Micromanaging food safety
For successful implementation of food safety standards, our states have to assume a larger role.
In the same week as a Delhi court acquitted all the accused in the 2G fiasco, the Comptroller and Auditor General of India (CAG), which had a defining role to play in the case, tabled yet another report slamming India's apex food regulatory body. According to the CAG's observations, the Food Safety and Standards Authority of India (FSSAI) is guilty of various lapses in ensuring the enforcement of food safety across the country. It claimed that food articles that were declared unsafe by it, continue to remain up for sale in markets due to the lack of adequate monitoring. Moreover, most of the laboratories across states do not have proper accreditation. Thus, the quality of their testing cannot be adequately ensured.
At the outset, it is important to point out that food safety is an important issue to sustain a nation's growth in the long run. Unsafe food imposes a substantial amount of direct and indirect costs. Apart from adding an avoidable strain on the country's healthcare systems, poor food safety standards beget diseases that adversely impact the productivity of the labour force and, thus, the overall competitiveness of a nation. Moreover, most of the burden is borne by the population at the bottom of the pyramid as they are usually more price- than quality-sensitive. Therefore, a strong food regulator becomes an absolute necessity for a nation's sustained and balanced development.
Keeping these factors in mind, FSSAI was established in 2006 under the Food Safety and Standards Act. It was an important step which consolidated all the food safety legislation spread across different ministries under one head and marked a paradigm shift in food policy, from a narrow focus on adulteration to a more holistic approach on the provision of safe and wholesome food. This implied a shift from the mere testing of the final food product for adulteration to implementing mechanisms that prevent the communication of pathogens across the supply chain. The latter approach ensured safety from "farm to plate".
However, by picking holes in the agency's functioning, the CAG audit takes a narrow view of the matter. Even though it has been a decade since the enactment of the food law as the report points out, implementation has always been a challenge for FSSAI due to the lack of resources. After the legislation was passed, resources from the earlier regime were reshaped to fit in with the new policy. Moreover, there were legacy issues. Each state has its own unique system of food regulation which failed to evolve with the new policy. Insufficient manpower and funding impeded the process further.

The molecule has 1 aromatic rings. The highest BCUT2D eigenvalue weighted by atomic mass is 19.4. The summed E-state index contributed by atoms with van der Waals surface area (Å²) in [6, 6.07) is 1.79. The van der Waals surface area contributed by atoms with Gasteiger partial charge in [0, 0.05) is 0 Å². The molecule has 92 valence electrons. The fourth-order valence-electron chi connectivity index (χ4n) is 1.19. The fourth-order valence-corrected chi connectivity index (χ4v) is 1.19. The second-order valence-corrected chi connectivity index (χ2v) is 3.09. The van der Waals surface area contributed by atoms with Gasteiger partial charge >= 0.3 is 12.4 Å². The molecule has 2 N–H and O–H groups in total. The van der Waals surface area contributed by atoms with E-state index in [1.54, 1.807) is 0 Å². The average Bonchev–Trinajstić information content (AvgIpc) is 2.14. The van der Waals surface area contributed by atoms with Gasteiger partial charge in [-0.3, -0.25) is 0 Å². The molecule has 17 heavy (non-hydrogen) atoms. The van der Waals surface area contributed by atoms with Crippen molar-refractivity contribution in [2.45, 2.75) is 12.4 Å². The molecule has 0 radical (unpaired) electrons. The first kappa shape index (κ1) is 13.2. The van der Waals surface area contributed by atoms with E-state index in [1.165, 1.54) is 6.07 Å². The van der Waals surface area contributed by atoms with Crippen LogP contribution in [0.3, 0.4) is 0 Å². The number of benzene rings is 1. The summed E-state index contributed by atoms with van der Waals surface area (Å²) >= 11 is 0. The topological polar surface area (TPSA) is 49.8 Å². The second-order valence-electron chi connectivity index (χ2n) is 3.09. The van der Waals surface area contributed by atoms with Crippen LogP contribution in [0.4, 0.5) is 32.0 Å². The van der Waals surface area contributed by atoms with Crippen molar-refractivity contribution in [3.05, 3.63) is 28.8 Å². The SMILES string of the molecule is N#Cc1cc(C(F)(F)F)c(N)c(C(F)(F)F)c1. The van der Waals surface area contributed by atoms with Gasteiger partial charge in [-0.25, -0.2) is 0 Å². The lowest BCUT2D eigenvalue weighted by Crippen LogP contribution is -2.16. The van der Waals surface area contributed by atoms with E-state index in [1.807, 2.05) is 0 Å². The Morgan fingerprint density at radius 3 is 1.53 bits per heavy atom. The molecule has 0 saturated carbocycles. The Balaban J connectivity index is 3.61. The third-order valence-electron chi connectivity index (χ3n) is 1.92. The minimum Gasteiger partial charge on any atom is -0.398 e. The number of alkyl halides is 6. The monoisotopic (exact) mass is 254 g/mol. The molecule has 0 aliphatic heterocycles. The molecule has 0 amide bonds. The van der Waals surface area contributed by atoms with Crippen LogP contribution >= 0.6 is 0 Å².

FSSAI has taken active steps to remedy these issues. One, realising how it will be impractical for the food regulator to micromanage safety standards on a national scale, it is aiming to enforce a system of self-regulation. Towards this end, the agency finalised third-party auditors of food businesses and mandated the units to have at least one trained food safety expert. Another proposed mechanism is for food companies to voluntarily participate in the Responsible Food Company Index that will measure and monitor the workings of food businesses beyond the statutory compliance. Successful implementation of these processes will ensure an efficient market-based mechanism of self-assessment in food safety.
Second, to address the issue with food laboratories, FSSAI is bringing them under the Indian Food Laboratory Network (InFoLNet), a digitally centralised management system that will connect all food labs across India. All the tests and results will be available on the platform for greater transparency with a reduction in information asymmetry between consumers and food businesses. It is also in the process of setting up more NABLs (National Accreditation Board for Testing and Calibration Laboratories) – accredited food labs across states beyond the two that it owns and operates.
Finally, and most importantly, the agency is about to roll out a "one-nation, one-food-safety law" regime, so that every state-level authority follows a common standard of practice for the implementation, compliance and enforcement of food safety regulations. It is standardising the procedures around inspections done at the state level. Food safety experts will now have to follow a set of centrally-prescribed standards. This will eliminate any discrepancies across states and streamline the process of surveillance, sampling and inspection.
The states need to play their part in complementing the efforts of the FSSAI to ensure food safety. A central body cannot ensure implementation across the country unless the states take it upon themselves to drive the required changes at the micro level. It will also be in their best interests to follow up on FSSAI regulations. Ensuring the provision of safe and wholesome food for citizens should be looked upon as an investment into increasing the productivity of the workforce that will later reap economic dividends for the state itself. IANS
(Amit Kapoor is chair, Institute for Competitiveness, India. Chirag Yadav, researcher at this Institute has contributed to the article.The views expressed are strictly personal.)